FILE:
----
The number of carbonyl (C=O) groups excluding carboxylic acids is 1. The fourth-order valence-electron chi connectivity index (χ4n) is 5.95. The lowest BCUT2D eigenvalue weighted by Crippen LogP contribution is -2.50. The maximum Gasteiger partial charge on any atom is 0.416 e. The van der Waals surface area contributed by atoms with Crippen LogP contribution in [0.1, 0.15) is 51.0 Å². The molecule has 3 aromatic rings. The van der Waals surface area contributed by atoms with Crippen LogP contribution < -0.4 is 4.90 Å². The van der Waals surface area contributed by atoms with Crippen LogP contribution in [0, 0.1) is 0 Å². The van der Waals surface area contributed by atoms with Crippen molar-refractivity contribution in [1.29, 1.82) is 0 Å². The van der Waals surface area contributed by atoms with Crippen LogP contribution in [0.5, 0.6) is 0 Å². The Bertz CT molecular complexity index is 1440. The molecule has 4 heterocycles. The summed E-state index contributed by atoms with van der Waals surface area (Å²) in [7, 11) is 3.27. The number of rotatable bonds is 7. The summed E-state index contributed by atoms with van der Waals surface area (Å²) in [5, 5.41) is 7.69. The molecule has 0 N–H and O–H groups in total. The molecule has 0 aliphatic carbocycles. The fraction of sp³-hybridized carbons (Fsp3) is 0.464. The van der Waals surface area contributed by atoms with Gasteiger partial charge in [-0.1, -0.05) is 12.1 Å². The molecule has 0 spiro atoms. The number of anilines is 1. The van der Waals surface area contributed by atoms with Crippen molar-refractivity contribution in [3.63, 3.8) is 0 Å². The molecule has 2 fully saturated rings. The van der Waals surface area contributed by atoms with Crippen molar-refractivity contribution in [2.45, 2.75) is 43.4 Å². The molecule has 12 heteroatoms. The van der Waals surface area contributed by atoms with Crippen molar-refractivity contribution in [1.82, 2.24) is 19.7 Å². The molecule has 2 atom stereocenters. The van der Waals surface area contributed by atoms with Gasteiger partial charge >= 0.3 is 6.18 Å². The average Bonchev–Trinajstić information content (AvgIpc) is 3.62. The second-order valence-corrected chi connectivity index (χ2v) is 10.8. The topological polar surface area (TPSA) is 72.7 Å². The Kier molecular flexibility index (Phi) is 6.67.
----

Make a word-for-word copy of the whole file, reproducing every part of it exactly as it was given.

The number of carbonyl (C=O) groups excluding carboxylic acids is 1. The fourth-order valence-electron chi connectivity index (χ4n) is 5.95. The lowest BCUT2D eigenvalue weighted by Crippen LogP contribution is -2.50. The maximum Gasteiger partial charge on any atom is 0.416 e. The van der Waals surface area contributed by atoms with Crippen LogP contribution in [0.1, 0.15) is 51.0 Å². The molecule has 3 aromatic rings. The van der Waals surface area contributed by atoms with Crippen LogP contribution < -0.4 is 4.90 Å². The van der Waals surface area contributed by atoms with Crippen LogP contribution in [0, 0.1) is 0 Å². The van der Waals surface area contributed by atoms with Crippen molar-refractivity contribution in [1.29, 1.82) is 0 Å². The van der Waals surface area contributed by atoms with Crippen LogP contribution in [0.5, 0.6) is 0 Å². The Bertz CT molecular complexity index is 1440. The molecule has 4 heterocycles. The summed E-state index contributed by atoms with van der Waals surface area (Å²) in [7, 11) is 3.27. The number of rotatable bonds is 7. The summed E-state index contributed by atoms with van der Waals surface area (Å²) in [5, 5.41) is 7.69. The molecule has 0 N–H and O–H groups in total. The molecule has 0 aliphatic carbocycles. The fraction of sp³-hybridized carbons (Fsp3) is 0.464. The van der Waals surface area contributed by atoms with Gasteiger partial charge in [-0.1, -0.05) is 12.1 Å². The molecule has 0 spiro atoms. The number of anilines is 1. The van der Waals surface area contributed by atoms with Crippen molar-refractivity contribution in [3.63, 3.8) is 0 Å². The molecule has 2 fully saturated rings. The van der Waals surface area contributed by atoms with Crippen molar-refractivity contribution in [2.45, 2.75) is 43.4 Å². The molecule has 12 heteroatoms. The van der Waals surface area contributed by atoms with Crippen molar-refractivity contribution in [1.82, 2.24) is 19.7 Å². The molecule has 2 atom stereocenters. The van der Waals surface area contributed by atoms with Gasteiger partial charge >= 0.3 is 6.18 Å². The average Bonchev–Trinajstić information content (AvgIpc) is 3.62. The second-order valence-corrected chi connectivity index (χ2v) is 10.8. The topological polar surface area (TPSA) is 72.7 Å². The Kier molecular flexibility index (Phi) is 6.67.